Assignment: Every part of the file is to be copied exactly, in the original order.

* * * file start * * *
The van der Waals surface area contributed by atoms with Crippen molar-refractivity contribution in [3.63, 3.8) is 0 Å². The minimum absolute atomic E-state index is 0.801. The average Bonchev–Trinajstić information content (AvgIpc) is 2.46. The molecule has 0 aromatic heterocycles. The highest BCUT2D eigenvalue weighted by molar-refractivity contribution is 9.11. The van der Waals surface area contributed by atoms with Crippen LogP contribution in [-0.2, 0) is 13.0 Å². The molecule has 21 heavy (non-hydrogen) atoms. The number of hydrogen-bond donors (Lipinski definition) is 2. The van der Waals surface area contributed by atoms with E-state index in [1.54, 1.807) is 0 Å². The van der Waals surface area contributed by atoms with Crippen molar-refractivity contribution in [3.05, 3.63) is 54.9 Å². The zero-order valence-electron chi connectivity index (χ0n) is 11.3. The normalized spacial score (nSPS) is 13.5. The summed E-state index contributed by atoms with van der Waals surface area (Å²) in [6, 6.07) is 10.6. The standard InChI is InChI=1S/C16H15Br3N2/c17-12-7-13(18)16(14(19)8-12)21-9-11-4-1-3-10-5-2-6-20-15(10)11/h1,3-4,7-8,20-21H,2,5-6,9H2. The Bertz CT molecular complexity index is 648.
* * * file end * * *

The van der Waals surface area contributed by atoms with Crippen molar-refractivity contribution in [3.63, 3.8) is 0 Å². The minimum absolute atomic E-state index is 0.801. The average Bonchev–Trinajstić information content (AvgIpc) is 2.46. The molecule has 0 aromatic heterocycles. The highest BCUT2D eigenvalue weighted by molar-refractivity contribution is 9.11. The van der Waals surface area contributed by atoms with Crippen LogP contribution in [-0.2, 0) is 13.0 Å². The molecule has 21 heavy (non-hydrogen) atoms. The number of hydrogen-bond donors (Lipinski definition) is 2. The van der Waals surface area contributed by atoms with E-state index in [1.54, 1.807) is 0 Å². The van der Waals surface area contributed by atoms with Crippen molar-refractivity contribution in [3.05, 3.63) is 54.9 Å². The zero-order valence-electron chi connectivity index (χ0n) is 11.3. The normalized spacial score (nSPS) is 13.5. The summed E-state index contributed by atoms with van der Waals surface area (Å²) in [6, 6.07) is 10.6. The standard InChI is InChI=1S/C16H15Br3N2/c17-12-7-13(18)16(14(19)8-12)21-9-11-4-1-3-10-5-2-6-20-15(10)11/h1,3-4,7-8,20-21H,2,5-6,9H2. The Bertz CT molecular complexity index is 648.